SB 371 was introduced by Senator John Moorlach (R-Costa Mesa) on February 14, 2017. SB 371 bill would add the following new section to the MMBA:
3505.9. An individual who will be covered by a memorandum of understanding between a public agency and a recognized public employee organization shall not represent the public agency in negotiations with the recognized employee organization.
Since this bill was just introduced, a bill analysis is not yet available.
- Because a bill analysis is not yet available, it’s unclear what “problem” this bill is trying to solve. It’s certainly true that under the MMBA, virtually any employee can be unionized, including managers and confidential employees. However, I’ve never heard of an employee being asked to bargain on behalf of a public employer in negotiations involving the employee’s own bargaining unit.
- However, because a “recognized employee organization” just means a union representing some employees, it’s possible the situation this bill is attempting to address is this: a union, like SEIU, could represent both a rank and file unit and a management unit. If so, perhaps this bill is saying that a manager, who is represented by SEIU, cannot bargain for the employer against the rank and file unit that is also represented by SEIU. If that’s the intent, my question is what does it mean to “represent” the public agency in negotiations. Does it mean the manager cannot even be on the bargaining team? When I serve as a chief negotiator, I almost always have managers on my team because they are the ones who know the unit the best. If I can’t have managers on my team that makes bargaining extremely difficult, to say the least.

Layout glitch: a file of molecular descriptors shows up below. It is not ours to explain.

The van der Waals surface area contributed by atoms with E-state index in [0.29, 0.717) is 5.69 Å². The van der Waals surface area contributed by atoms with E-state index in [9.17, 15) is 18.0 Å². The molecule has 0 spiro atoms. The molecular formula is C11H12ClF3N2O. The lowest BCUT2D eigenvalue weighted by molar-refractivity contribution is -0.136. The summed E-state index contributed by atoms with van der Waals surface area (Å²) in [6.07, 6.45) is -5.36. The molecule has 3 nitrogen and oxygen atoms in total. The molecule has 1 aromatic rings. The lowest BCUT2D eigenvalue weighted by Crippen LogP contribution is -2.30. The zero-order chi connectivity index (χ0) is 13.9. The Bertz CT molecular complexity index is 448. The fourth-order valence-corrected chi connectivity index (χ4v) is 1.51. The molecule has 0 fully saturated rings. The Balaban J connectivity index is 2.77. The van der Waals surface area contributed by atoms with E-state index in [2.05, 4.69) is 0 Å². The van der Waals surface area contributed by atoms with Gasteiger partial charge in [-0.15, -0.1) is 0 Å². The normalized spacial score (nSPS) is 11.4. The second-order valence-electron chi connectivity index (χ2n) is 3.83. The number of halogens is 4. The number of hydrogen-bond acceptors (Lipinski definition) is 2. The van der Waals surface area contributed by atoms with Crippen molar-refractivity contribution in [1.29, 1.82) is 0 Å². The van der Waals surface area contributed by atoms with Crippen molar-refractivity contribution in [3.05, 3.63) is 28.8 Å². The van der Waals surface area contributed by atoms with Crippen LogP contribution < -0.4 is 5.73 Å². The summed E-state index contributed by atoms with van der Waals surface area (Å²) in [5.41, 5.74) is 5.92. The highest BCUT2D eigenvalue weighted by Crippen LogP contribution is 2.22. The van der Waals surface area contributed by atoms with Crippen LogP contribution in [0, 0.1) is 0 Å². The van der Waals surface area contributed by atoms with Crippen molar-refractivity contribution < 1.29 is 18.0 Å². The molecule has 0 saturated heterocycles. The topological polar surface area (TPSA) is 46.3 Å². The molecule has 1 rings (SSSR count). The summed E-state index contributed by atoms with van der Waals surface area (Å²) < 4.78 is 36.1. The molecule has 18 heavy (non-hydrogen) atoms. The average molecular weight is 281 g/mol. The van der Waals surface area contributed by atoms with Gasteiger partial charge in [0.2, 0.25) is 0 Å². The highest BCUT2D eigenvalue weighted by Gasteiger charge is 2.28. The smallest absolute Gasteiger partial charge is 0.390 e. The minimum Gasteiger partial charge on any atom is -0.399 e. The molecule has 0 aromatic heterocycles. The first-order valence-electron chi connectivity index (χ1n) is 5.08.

- Assuming the bill only prohibits someone from serving as a chief negotiator, I am still curious as to what prompted the need for this proposed restriction. I believe most public agencies are sophisticated enough to make individualized determinations as to who is best to represent the agency. So I’m looking forward to hearing more about what prompted SB 371.
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